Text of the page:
West Side Story debuted on Broadway just over fifty years ago. While the show is not generally considered part of the Jewish musical theater pantheon (like, say, Hello, Dolly, or Fiddler on the Roof), theater critic and Columbia University professor of journalism Alisa Solomon argues that perhaps it should be.

As originally written by Arthur Laurents (who was later awarded a Tony for his direction of La Cage aux Folles), West Side Story portrayed an ill-fated romance between a Jewish girl and a Catholic fellow. Solomon talks to us about how, with music by Leonard Bernstein, lyrics by Stephen Sondheim, and direction and choreography by Jerome Robbins, it came to be the musical we know today, and about its legacy, both in terms of form and content.[end of story]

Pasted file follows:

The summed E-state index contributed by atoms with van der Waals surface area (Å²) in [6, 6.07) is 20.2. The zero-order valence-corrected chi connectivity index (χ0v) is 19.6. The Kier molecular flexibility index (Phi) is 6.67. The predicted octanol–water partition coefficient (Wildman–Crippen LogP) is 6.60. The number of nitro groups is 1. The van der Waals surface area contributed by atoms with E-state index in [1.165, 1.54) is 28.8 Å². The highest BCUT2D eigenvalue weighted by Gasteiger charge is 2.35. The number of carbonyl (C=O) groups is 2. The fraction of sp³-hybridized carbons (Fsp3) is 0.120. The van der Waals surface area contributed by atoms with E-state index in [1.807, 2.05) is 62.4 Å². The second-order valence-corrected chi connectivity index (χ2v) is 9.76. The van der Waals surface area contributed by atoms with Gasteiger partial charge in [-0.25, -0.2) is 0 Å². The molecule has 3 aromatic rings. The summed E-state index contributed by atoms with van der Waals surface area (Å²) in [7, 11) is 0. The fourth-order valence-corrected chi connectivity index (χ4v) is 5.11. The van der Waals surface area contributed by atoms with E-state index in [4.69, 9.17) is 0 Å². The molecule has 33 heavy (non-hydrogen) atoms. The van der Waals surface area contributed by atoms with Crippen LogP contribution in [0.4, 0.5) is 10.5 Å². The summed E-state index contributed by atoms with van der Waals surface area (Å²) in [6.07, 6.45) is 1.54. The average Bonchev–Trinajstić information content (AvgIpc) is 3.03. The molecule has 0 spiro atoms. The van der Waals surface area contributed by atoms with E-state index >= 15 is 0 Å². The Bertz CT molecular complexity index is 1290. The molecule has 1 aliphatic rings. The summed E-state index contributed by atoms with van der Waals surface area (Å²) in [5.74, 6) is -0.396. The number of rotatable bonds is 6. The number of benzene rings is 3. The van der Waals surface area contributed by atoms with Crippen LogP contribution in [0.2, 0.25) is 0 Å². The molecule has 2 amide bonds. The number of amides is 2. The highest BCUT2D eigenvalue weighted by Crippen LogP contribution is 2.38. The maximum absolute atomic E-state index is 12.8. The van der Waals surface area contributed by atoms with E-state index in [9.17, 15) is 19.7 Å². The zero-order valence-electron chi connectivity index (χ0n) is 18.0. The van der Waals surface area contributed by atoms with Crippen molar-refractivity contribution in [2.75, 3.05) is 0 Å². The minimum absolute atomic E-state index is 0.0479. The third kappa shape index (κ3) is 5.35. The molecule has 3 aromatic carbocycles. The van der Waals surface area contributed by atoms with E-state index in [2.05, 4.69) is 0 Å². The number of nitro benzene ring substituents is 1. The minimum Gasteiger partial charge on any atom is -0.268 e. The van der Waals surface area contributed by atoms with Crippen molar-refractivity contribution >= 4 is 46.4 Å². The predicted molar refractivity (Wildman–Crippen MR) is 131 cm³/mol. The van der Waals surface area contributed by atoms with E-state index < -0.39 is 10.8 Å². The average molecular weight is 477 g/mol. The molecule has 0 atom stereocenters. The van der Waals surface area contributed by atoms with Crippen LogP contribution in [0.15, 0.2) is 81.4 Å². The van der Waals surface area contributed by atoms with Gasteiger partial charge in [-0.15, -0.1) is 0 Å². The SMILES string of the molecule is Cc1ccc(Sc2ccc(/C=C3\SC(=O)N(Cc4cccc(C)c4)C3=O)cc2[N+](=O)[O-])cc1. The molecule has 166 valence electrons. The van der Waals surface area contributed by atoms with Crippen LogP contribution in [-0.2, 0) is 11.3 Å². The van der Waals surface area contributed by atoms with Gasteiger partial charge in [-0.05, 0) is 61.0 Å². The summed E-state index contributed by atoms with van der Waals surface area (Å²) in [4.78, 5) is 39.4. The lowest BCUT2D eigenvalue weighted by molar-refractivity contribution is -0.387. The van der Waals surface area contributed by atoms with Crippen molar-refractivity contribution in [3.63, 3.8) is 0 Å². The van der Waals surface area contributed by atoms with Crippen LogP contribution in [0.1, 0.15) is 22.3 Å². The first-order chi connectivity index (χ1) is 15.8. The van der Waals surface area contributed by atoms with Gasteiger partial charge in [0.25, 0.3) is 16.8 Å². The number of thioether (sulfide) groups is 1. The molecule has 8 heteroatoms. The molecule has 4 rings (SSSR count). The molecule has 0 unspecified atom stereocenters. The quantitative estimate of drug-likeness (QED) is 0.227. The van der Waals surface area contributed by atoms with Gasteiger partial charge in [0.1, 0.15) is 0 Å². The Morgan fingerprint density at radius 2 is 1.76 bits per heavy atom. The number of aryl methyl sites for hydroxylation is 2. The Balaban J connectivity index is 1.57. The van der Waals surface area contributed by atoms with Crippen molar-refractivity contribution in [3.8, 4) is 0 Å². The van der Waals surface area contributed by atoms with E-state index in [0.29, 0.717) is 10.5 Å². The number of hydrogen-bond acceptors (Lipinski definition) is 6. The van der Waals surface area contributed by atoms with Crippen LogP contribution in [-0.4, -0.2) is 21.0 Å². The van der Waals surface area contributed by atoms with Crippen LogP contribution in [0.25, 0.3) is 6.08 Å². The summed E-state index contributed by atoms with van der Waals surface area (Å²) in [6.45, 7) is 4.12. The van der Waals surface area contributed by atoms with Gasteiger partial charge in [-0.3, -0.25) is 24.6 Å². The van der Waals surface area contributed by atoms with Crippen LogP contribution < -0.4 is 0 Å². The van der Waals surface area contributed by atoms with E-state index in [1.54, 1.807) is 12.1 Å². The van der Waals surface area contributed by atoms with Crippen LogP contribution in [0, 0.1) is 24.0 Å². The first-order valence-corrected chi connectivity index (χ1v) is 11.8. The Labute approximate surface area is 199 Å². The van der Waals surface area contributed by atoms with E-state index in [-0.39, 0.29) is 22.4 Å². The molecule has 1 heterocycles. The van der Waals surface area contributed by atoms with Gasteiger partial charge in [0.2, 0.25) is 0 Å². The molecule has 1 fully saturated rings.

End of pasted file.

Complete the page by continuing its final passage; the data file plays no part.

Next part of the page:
photo of Stephen Sondheim and others backstage, c. 1957, and a still from 'West Side Story' (1961)
Left: (l. to r.) Stephen Sondheim, Arthur Laurents, Harold Prince, Robert E. Griffith, Leonard Bernstein, and Jerome Robbins, circa 1957. Right: Still from the film of West Side Story, 1961.